What are the reasons for the economic turmoil that the country is going through, particularly over the last 12 months? Can you explain how the politics and the economics, reforms, decision-making in the economic sector, the markets, relate to the political dispensation at the Centre?
One has to trace the roots of the present discontent back to 1996 with the onset of the United Front government. It started the experiment with coalitions at the Centre. The United Front coalition was a very disparate coalition. It did try to keep the reform momentum going and had many achievements to its credit. However, it delivered a body-blow to the Indian economy by accepting the recommendations of the Fifth Pay Commission with alacrity. There was the spectacle of government ministers not negotiating with the employees but actually encouraging them to demand more. The trade union leaders couldn’t have hoped for a better deal. Then in 1997, two prime ministers came and went in rapid succession.
The NDA government came in 1998 with a lot of expectations. Unlike the UF coalition, the new coalition had a strong, dominant core in the BJP. Initially, all the noises that came from the government were very encouraging. They did not follow through with their agenda which they had when in the opposition; in fact, there was a dramatic reversal of earlier held positions. For example, the opening up of the insurance industry, which they had actively opposed. They had opposed the WTO, but in the new context they actually engaged with the WTO. So much of the rhetoric of the BJP and their allies when they were out of power got eaten up when they came to power. And don’t forget that industry was solidly behind the BJP. Both in 1998 and 1999 industry, the entrepreneurial classes, were with Vajpayee and the BJP.
I think part of the problem today is that the expectations were extraordinarily high and these have not been fulfilled. Whether this is because of the PMs ill-health, or his inability to use his authority to enforce consensus, both within and outside the alliance, I don’t want to get into that. The industrial downturn that we are witnessing, however, is also not recent, it goes back to December 2000. What is recent is the feeling of helplessness, that this government is not doing anything, it is frittering away its time, and that all that the PM is doing is collecting reports from various expert groups and not implementing them.
Are you saying that this coalition is incapable of taking decisions and building a consensus vis-a-vis the economy? How are the others arms of the Sangh influencing economic policy at the Centre which is influencing the downturn?
We should distinguish between issues which require legislative consensus and those that do not. Parliamentary approval is required if you want to amend the Industrial Dispute Act and the Sick Industrial Companies Act, to privatize the banking industry, or denationalize India’s coal industry, which remains one of the last vestiges of nationalization. But there are many issues that do not require parliamentary approval. The unfortunate part is that the pace of activity, even in these areas is frighteningly slow. Take privatization for example. Contrary to popular belief, privatization does not require parliamentary approval. If the government of the day decided to privatize Maruti or self-off VSNL, or Air India, or Indian Airlines or ITDC, which are the classic examples, they could have easily done so. But three years have gone by and all you have to show is privatization of Modern Foods, which was a Rs 100 crore privatization, and BALCO, a Rs 500 crore privatization. There will be debate and perhaps opposition in Parliament, by trade unions, but it does not require legislative approval.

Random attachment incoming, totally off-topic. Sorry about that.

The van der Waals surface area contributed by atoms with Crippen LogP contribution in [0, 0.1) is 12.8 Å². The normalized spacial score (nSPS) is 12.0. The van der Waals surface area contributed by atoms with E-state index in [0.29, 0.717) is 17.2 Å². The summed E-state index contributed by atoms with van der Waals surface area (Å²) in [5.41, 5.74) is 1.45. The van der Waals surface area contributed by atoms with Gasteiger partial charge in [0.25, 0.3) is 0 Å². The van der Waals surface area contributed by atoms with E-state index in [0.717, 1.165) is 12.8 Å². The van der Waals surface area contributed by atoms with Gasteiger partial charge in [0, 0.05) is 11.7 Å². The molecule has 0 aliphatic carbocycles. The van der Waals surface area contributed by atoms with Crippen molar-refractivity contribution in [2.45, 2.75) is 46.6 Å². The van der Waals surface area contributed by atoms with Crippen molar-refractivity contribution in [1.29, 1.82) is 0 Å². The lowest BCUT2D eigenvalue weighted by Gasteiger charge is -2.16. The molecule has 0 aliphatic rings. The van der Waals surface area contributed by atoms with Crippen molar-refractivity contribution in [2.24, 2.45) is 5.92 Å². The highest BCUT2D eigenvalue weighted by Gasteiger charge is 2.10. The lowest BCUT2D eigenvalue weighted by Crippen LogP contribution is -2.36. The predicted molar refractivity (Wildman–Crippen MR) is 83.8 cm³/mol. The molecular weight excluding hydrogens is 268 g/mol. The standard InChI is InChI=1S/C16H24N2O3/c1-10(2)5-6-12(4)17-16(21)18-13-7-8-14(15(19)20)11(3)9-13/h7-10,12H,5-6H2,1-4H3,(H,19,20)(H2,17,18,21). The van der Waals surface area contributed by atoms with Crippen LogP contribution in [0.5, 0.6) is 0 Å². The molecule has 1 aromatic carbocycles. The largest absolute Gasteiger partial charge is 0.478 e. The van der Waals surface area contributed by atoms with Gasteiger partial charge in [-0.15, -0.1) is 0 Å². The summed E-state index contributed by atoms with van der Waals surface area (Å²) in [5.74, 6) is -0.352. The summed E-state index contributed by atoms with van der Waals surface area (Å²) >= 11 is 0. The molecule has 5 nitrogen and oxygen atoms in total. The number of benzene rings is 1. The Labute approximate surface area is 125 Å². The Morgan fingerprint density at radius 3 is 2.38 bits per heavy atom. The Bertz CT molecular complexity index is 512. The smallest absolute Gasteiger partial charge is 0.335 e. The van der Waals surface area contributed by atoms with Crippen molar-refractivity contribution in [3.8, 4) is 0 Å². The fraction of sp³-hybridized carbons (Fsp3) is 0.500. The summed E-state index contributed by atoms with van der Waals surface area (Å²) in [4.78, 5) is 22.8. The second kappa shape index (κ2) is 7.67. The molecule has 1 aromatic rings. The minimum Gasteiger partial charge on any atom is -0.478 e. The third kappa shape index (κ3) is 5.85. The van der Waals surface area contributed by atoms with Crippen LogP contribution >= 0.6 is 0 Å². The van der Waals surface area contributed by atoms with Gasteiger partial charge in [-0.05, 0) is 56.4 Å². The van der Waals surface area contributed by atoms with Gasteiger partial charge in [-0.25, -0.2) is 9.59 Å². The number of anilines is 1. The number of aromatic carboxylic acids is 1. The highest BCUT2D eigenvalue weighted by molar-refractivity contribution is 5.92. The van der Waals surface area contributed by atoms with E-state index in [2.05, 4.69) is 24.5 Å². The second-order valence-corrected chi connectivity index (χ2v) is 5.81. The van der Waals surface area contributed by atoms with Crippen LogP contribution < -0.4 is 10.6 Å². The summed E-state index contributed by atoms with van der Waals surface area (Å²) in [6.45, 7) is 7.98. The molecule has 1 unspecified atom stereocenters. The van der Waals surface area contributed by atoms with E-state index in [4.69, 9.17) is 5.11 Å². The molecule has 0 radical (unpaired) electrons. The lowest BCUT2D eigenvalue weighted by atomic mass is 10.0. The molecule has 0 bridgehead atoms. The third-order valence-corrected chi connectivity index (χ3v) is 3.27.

How is it that all governments have stalled on privatization whatever their ideology?
I think it is related to the fact that the political-bureaucratic system does not want to let go of control. Ultimately it is the political economy of control. Maruti, is a classic example; it ought to have been privatized five years ago and we would have got a very good price. The reality is that people do not want to let go, regardless of which party is in power.
Is it related to the redundant laws that we are carrying from our past?
No, I think it has to do with electoral financing. This is where the link between politics and economics is very important. As long as you do not have a transparent system that is going to generate adequate resources for legitimate political activity, politicians will continue to use these types of perks that they enjoy for enforcing non-commercial decisions. For example, why would a minister want to interfere with the functioning of Maruti? Why would he want Maruti dealerships and contracts to be given to his cronies? It is because of the kickbacks involved. He is spending that money to get re-elected and for supporting his workers.
There is an intimate link between the reluctance of the political class in India to give up control over the public sector and the fact that we do not have a system in place that finances legitimate political activity transparently. It’s not my argument that if you have such a system, politicians will suddenly become clean. But I do believe that most political corruption in India today is need based, not greed based, that need based corruption arises from a lack of an institutional arrangement to finance politics.
Is not the private sector indulging in the same kind of restraint vis-a-vis their own opening up; in a sense wanting to hang on?